[Chimera-users] Creating and visualizing a plane

James Nettles jnettle at emory.edu
Tue Sep 23 18:43:59 PDT 2008


You and Chimera are fantastic resources.

With highest regard,


Molecular graphics images were produced using the UCSF Chimera package  
from the Resource for Biocomputing, Visualization, and Informatics at  
the University of California, San Francisco (supported by NIH P41  

Pettersen, E.F., Goddard, T.D., Huang, C.C., Couch, G.S., Greenblatt,  
D.M., Meng, E.C., and Ferrin, T.E. "UCSF Chimera - A Visualization  
System for Exploratory Research and Analysis." J. Comput. Chem. 25(13): 
1605-1612 (2004).

On Sep 23, 2008, at 8:00 PM, Elaine Meng wrote:

> On Sep 23, 2008, at 1:08 PM, James Nettles wrote:
>> I'm not sure if this is a function available in Chimera.
>> I have a protein system with three residues which define a plane,  
>> or floor, relative to an active site. I would like to display a  
>> translucent plane passing through the alpha carbon of these three  
>> residues to shoot an image. Further, I would like to quantify   
>> deviation of mobile regions relative to this plane.
>> Thanks,
>> Jim
> Hi Jim,
> It can be done, but the route is currently a bit circuitous:
> (1) place points to define a surface
> (2) generate surface
> (3) make surface transparent
> (4) select atom in structure, measure distance to surface
> Although we plan to create tools for conveniently defining axes,  
> planes, and centroids for specified sets of atoms and performing  
> various measurements on them, so far only the Axes part has been  
> implemented.  Hence this more circuitous procedure...
> (1) Placing points.
> I was initially going to say what you wanted couldn't be done  
> without python, but realized that the Volume Tracer tool can create  
> surfaces from arbitrary sets of points, or "markers" (actually they  
> are handled much like atoms in Chimera).  I tried two approaches to  
> making markers:
> (a) simply creating a Chimera marker file "tripod.cmm" containing  
> three markers with the same coordinates as three active site atoms  
> in an example structure (2gbp, near ligand glucose or residue GLC) -  
> these will automatically coincide with the atoms.  The marker file  
> is a small, simple text file.
> <http://www.cgl.ucsf.edu/chimera/docs/ContributedSoftware/volumepathtracer/framevolpath.html 
> >
> <http://www.cgl.ucsf.edu/chimera/docs/ContributedSoftware/volumepathtracer/volumepathtracer.html#markerfiles 
> >
> (b) creating a Chimera marker file "square.cmm" with four markers at  
> (0,0,0) (0,50,0) (0,50,50) (0,0,50) to make a big square that that  
> can be positioned manually relative to the structure
> You can also create markers interactively with the mouse, but it is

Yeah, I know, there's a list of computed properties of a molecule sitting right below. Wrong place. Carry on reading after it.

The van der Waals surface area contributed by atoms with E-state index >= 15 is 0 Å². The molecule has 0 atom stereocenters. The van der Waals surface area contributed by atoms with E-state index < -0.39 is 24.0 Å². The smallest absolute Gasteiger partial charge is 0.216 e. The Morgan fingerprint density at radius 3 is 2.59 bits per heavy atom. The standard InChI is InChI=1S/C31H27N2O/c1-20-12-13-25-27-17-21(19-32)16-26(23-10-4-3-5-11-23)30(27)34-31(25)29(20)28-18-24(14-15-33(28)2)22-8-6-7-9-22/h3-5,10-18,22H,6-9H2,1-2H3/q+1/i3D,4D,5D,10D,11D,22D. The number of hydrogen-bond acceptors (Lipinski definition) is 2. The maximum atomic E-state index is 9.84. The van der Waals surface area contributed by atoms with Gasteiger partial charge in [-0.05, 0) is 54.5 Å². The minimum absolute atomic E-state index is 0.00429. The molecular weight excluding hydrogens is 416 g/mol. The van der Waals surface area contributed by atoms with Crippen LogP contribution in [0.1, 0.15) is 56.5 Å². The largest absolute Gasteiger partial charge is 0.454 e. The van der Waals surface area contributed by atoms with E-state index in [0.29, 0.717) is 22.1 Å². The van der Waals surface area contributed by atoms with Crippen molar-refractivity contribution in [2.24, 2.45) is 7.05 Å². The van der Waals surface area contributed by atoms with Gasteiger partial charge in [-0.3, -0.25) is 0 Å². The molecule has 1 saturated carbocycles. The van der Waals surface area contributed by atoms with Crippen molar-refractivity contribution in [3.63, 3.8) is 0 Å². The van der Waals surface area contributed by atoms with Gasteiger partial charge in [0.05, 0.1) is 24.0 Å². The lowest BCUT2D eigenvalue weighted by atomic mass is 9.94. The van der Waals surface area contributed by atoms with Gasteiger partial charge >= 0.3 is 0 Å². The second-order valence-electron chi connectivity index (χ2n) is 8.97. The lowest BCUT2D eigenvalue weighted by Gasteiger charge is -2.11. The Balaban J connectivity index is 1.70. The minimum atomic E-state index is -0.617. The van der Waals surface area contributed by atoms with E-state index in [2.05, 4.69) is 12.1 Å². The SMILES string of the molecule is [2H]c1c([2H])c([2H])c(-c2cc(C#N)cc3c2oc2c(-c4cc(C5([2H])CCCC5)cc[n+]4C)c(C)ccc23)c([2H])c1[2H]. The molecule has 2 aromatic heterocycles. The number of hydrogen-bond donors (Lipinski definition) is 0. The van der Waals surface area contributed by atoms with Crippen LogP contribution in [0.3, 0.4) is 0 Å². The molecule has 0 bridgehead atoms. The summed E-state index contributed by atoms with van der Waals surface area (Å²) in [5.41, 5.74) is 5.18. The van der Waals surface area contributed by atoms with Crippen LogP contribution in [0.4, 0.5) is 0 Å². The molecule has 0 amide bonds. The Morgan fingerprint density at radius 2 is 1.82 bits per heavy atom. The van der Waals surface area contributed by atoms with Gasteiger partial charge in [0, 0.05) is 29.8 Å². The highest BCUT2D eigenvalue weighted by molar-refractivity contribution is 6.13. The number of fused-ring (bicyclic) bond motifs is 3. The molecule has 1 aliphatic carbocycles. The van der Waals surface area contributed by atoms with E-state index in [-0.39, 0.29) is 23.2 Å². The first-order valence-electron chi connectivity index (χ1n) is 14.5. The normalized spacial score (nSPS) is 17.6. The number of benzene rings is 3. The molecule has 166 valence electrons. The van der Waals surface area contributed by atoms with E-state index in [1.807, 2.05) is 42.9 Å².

> not easy to control their exact coordinates that way.  That is why I  
> just text-edited to create the marker files (attached for your  
> convenience).  You could take my three-point file and edit in the  
> coordinates to match your three alpha-carbons if it is OK that the  
> surface is only a triangle connecting those points.  However, if you  
> wanted a larger plane that would extend further, instead open the  
> four-point file for making a big square and later position it  
> relative to your structure.
> (2) Generating the surface.
> After you open the marker file (*.cmm) in Chimera it will just be  
> shown as an unfilled triangle or square.  Ctrl-click to select one  
> of the corner markers (just as if it were an atom), hit keyboard up  
> arrow so that all three or four are selected.  In the Volume Tracer  
> dialog (Tools... Volume Data... Volume Tracer), choose  
> Features...Surfaces and click the Surface "Create" button.  Now the  
> triangle or square is filled and another model named "Traced  
> surfaces" is listed in the Model Panel.  You can close the model  
> containing the markers since it is no longer needed.  Also close the  
> Volume Tracer dialog if it is still open.
> <http://www.cgl.ucsf.edu/chimera/docs/ContributedSoftware/volumepathtracer/volumepathtracer.html#surfaces 
> >
> (3) Making the surface transparent.
> Ctrl-click on the surface to select it and open the Selection  
> Inspector (for example, with Actions... Inspect).  In there, you can  
> inspect "Surface piece" and click the color well to edit the color.   
> In the color editor, check "Opacity" to get another slider that  
> controls the transparency of the color.
> <http://www.cgl.ucsf.edu/chimera/docs/UsersGuide/inspection.html>
> <http://www.cgl.ucsf.edu/chimera/docs/UsersGuide/colortool.html>
> (4) Measure distances to the surface.
> First you may need to manually position the surface relative to the  
> structure.  You can freeze/unfreeze the different models (whether  
> they are movable with the mouse) using the "Active" checkboxes under  
> the Command Line or in the Model Panel.  When it's in the right  
> place, you can select an atom and then use the command "ac sd" to  
> measure its distance.  ("sd" is really a keyboard shortcut but can  
> be embedded in an "ac" command to avoid having to go into shortcut  
> mode).
> <http://www.cgl.ucsf.edu/chimera/docs/UsersGuide/midas/ac.html>
> Phew!  I will send you an image in a separate message.  I hope this  
> helps,
> Elaine
> -----
> Elaine C. Meng, Ph.D.                          meng at cgl.ucsf.edu
> UCSF Computer Graphics Lab (Chimera team) and Babbitt Lab
> Department of Pharmaceutical Chemistry
> University of California, San Francisco
>                     http://www.cgl.ucsf.edu/home/meng/index.html
> <tripod.cmm>
> <square.cmm>


James Nettles, Ph. D.  Assistant Professor
Department of Pediatrics, Emory University School of Medicine
Laboratory of Biochemical Pharmacology (LOBP)
Computer Assisted Discovery Research Environment (CADRE)

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